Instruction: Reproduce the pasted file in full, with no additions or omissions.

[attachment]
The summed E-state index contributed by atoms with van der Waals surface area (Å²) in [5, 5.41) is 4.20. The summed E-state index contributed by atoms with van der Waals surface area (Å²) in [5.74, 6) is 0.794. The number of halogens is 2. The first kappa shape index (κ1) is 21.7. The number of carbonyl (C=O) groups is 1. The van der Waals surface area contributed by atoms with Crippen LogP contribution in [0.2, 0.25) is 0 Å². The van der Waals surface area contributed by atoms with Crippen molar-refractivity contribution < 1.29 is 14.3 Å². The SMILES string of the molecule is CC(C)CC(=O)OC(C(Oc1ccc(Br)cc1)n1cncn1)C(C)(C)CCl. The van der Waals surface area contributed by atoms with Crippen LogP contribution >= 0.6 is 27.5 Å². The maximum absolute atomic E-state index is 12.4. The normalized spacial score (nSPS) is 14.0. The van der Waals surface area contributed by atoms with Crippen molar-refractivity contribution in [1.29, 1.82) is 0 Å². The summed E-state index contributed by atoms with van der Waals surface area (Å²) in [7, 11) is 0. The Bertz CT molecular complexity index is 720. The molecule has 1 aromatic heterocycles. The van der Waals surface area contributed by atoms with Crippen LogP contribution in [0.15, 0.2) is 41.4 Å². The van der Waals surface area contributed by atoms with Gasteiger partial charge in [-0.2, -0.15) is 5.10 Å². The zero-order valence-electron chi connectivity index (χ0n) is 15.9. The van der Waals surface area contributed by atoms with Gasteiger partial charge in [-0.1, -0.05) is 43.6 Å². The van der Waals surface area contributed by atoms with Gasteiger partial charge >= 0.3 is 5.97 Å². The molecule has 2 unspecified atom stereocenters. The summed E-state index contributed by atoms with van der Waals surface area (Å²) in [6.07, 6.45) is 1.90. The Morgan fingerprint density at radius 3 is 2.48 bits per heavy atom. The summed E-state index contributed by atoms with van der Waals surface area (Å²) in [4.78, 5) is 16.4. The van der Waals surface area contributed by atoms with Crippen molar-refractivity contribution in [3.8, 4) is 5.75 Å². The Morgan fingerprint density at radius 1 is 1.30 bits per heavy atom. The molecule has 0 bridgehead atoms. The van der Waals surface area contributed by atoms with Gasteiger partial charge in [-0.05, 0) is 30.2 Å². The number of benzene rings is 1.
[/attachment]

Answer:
The summed E-state index contributed by atoms with van der Waals surface area (Å²) in [5, 5.41) is 4.20. The summed E-state index contributed by atoms with van der Waals surface area (Å²) in [5.74, 6) is 0.794. The number of halogens is 2. The first kappa shape index (κ1) is 21.7. The number of carbonyl (C=O) groups is 1. The van der Waals surface area contributed by atoms with Crippen LogP contribution in [0.2, 0.25) is 0 Å². The van der Waals surface area contributed by atoms with Crippen molar-refractivity contribution < 1.29 is 14.3 Å². The SMILES string of the molecule is CC(C)CC(=O)OC(C(Oc1ccc(Br)cc1)n1cncn1)C(C)(C)CCl. The van der Waals surface area contributed by atoms with Crippen LogP contribution >= 0.6 is 27.5 Å². The maximum absolute atomic E-state index is 12.4. The normalized spacial score (nSPS) is 14.0. The van der Waals surface area contributed by atoms with Crippen molar-refractivity contribution in [1.29, 1.82) is 0 Å². The summed E-state index contributed by atoms with van der Waals surface area (Å²) in [7, 11) is 0. The Bertz CT molecular complexity index is 720. The molecule has 1 aromatic heterocycles. The van der Waals surface area contributed by atoms with Crippen LogP contribution in [0.15, 0.2) is 41.4 Å². The van der Waals surface area contributed by atoms with Gasteiger partial charge in [-0.2, -0.15) is 5.10 Å². The zero-order valence-electron chi connectivity index (χ0n) is 15.9. The van der Waals surface area contributed by atoms with Gasteiger partial charge in [-0.1, -0.05) is 43.6 Å². The van der Waals surface area contributed by atoms with Gasteiger partial charge >= 0.3 is 5.97 Å². The molecule has 2 unspecified atom stereocenters. The summed E-state index contributed by atoms with van der Waals surface area (Å²) in [6.07, 6.45) is 1.90. The Morgan fingerprint density at radius 3 is 2.48 bits per heavy atom. The summed E-state index contributed by atoms with van der Waals surface area (Å²) in [4.78, 5) is 16.4. The van der Waals surface area contributed by atoms with Crippen molar-refractivity contribution in [3.8, 4) is 5.75 Å². The Morgan fingerprint density at radius 1 is 1.30 bits per heavy atom. The molecule has 0 bridgehead atoms. The van der Waals surface area contributed by atoms with Gasteiger partial charge in [-0.05, 0) is 30.2 Å². The number of benzene rings is 1.